BALTIMORE--A while back, I wrote that the public-safety sector should do everything possible to avoid any public/private partnership for building a nationwide wireless broadband network that would give control of the network to the commercial operator that would build it. I reasoned that to ensure the network access and reliability first responders require, the proposed public-safety broadband trust would need to control the network, because service level agreements (SLAs) would not be enough to keep a profit-driven commercial operator in line.

Now I’m not as sure. This week, at the Association of Public-Safety Communications Officials annual conference, I sat in on a session conducted by David Rogers of the Metropolitan Fire Brigade of Melbourne, Australia. Melbourne, a city of nearly 4 million inhabitants, is the capital of the state of Victoria, and its fire department employs 1700 full-time firefighters and 300 operations personnel. The Project 25-compliant trunked network the department uses is owned and operated by Motorola which, according to Rogers, is contractually obligated to adhere to strict SLAs.

We’ve gone from owning everything to do with our radios to owning nothing,” Rogers said. “We just pay a fee to Motorola for the service. It’s been a 180-degree turn.”

In the U.S., the notion of someone else owning the network upon which first responders would rely typically is anathema to public-safety agencies, though there is precedent for such an arrangement. In the state of Florida, for example, M/A-COM owns the statewide network, but adheres to performance and coverage criteria set by the state.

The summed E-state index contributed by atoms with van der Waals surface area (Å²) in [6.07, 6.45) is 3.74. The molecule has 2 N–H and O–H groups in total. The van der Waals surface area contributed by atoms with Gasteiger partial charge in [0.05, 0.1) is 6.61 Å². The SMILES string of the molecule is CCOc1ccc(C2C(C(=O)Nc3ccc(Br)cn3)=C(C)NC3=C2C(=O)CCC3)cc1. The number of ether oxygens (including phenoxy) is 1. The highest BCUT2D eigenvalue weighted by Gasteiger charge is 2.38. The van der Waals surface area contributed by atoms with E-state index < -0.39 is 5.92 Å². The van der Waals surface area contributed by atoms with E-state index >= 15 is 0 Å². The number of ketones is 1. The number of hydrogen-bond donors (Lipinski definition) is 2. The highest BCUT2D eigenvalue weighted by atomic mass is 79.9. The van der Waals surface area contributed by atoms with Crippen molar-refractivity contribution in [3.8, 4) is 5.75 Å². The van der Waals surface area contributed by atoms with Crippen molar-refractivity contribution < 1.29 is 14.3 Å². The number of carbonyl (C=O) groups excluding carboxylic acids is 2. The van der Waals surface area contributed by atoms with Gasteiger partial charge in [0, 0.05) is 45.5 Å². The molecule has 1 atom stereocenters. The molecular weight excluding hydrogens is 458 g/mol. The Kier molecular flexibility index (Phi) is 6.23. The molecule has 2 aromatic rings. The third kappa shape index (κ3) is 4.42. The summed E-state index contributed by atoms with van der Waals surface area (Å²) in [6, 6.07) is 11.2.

Nevertheless, most public-safety officials are adamant in the belief that any network used by first responders should be owned and operated by the agency for whom they toil, for quality control purposes. Similarly, it took some work in the beginning to convince Melbourne firefighters the arrangement with Motorola would work -- “Most firefighters are fairly questioning people; if you tell them something’s going to be really good, it better be really good, or you’re going to get torched” -- but so far, there haven’t been any significant problems, Rogers said.

“There are abatements and adjustments that go into effect if Motorola doesn’t meet key performance indicators -- for example, if a terminal fails, they have a certain amount of time to get it back on line -- but so far the abatements have been minimal,” Rogers said.

Of course, there is a big difference between a commercial operator such as Motorola -- for which public-safety radio is a core business -- and a commercial wireless carrier -- the most likely candidate to build and operate the proposed nationwide wireless broadband network for public safety. Commercial networks aren’t known for their reliability, nor are commercial carriers known for their responsiveness.

Nevertheless, if a public/private partnership governed by strict SLAs can work in Australia, perhaps it could work in the U.S. It’s a notion that should be reevaluated.

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